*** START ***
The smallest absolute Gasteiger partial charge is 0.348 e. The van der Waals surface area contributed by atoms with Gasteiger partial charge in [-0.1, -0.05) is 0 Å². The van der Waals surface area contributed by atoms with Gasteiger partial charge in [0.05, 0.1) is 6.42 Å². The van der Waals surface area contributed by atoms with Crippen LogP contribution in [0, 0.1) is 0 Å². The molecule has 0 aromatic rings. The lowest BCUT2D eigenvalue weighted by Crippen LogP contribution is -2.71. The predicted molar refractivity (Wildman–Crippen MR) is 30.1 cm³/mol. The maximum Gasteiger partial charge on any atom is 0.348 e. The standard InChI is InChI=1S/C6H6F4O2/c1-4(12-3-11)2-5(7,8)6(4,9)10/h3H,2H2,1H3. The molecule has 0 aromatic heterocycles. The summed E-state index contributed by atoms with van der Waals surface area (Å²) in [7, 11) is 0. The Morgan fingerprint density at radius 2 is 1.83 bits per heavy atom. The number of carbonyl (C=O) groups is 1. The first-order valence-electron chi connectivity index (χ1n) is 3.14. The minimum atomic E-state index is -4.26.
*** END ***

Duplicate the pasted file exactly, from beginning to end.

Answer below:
The smallest absolute Gasteiger partial charge is 0.348 e. The van der Waals surface area contributed by atoms with Gasteiger partial charge in [-0.1, -0.05) is 0 Å². The van der Waals surface area contributed by atoms with Gasteiger partial charge in [0.05, 0.1) is 6.42 Å². The van der Waals surface area contributed by atoms with Crippen LogP contribution in [0, 0.1) is 0 Å². The molecule has 0 aromatic rings. The lowest BCUT2D eigenvalue weighted by Crippen LogP contribution is -2.71. The predicted molar refractivity (Wildman–Crippen MR) is 30.1 cm³/mol. The maximum Gasteiger partial charge on any atom is 0.348 e. The standard InChI is InChI=1S/C6H6F4O2/c1-4(12-3-11)2-5(7,8)6(4,9)10/h3H,2H2,1H3. The molecule has 0 aromatic heterocycles. The summed E-state index contributed by atoms with van der Waals surface area (Å²) in [7, 11) is 0. The Morgan fingerprint density at radius 2 is 1.83 bits per heavy atom. The number of carbonyl (C=O) groups is 1. The first-order valence-electron chi connectivity index (χ1n) is 3.14. The minimum atomic E-state index is -4.26.